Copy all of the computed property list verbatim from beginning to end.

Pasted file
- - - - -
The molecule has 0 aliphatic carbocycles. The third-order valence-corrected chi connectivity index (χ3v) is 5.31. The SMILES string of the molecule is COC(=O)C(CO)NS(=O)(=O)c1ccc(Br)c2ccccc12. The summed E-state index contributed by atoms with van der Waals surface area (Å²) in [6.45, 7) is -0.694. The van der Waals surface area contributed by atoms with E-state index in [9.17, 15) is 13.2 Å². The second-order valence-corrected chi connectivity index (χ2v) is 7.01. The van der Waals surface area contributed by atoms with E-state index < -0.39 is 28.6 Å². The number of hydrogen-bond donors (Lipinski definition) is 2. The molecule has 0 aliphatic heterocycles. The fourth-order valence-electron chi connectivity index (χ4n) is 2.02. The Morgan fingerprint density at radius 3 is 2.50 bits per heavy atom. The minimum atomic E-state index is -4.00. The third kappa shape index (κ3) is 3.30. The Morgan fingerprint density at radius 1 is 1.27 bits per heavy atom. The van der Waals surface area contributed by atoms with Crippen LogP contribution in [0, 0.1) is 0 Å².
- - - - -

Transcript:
The molecule has 0 aliphatic carbocycles. The third-order valence-corrected chi connectivity index (χ3v) is 5.31. The SMILES string of the molecule is COC(=O)C(CO)NS(=O)(=O)c1ccc(Br)c2ccccc12. The summed E-state index contributed by atoms with van der Waals surface area (Å²) in [6.45, 7) is -0.694. The van der Waals surface area contributed by atoms with E-state index in [9.17, 15) is 13.2 Å². The second-order valence-corrected chi connectivity index (χ2v) is 7.01. The van der Waals surface area contributed by atoms with E-state index < -0.39 is 28.6 Å². The number of hydrogen-bond donors (Lipinski definition) is 2. The molecule has 0 aliphatic heterocycles. The fourth-order valence-electron chi connectivity index (χ4n) is 2.02. The Morgan fingerprint density at radius 3 is 2.50 bits per heavy atom. The minimum atomic E-state index is -4.00. The third kappa shape index (κ3) is 3.30. The Morgan fingerprint density at radius 1 is 1.27 bits per heavy atom. The van der Waals surface area contributed by atoms with Crippen LogP contribution in [0, 0.1) is 0 Å².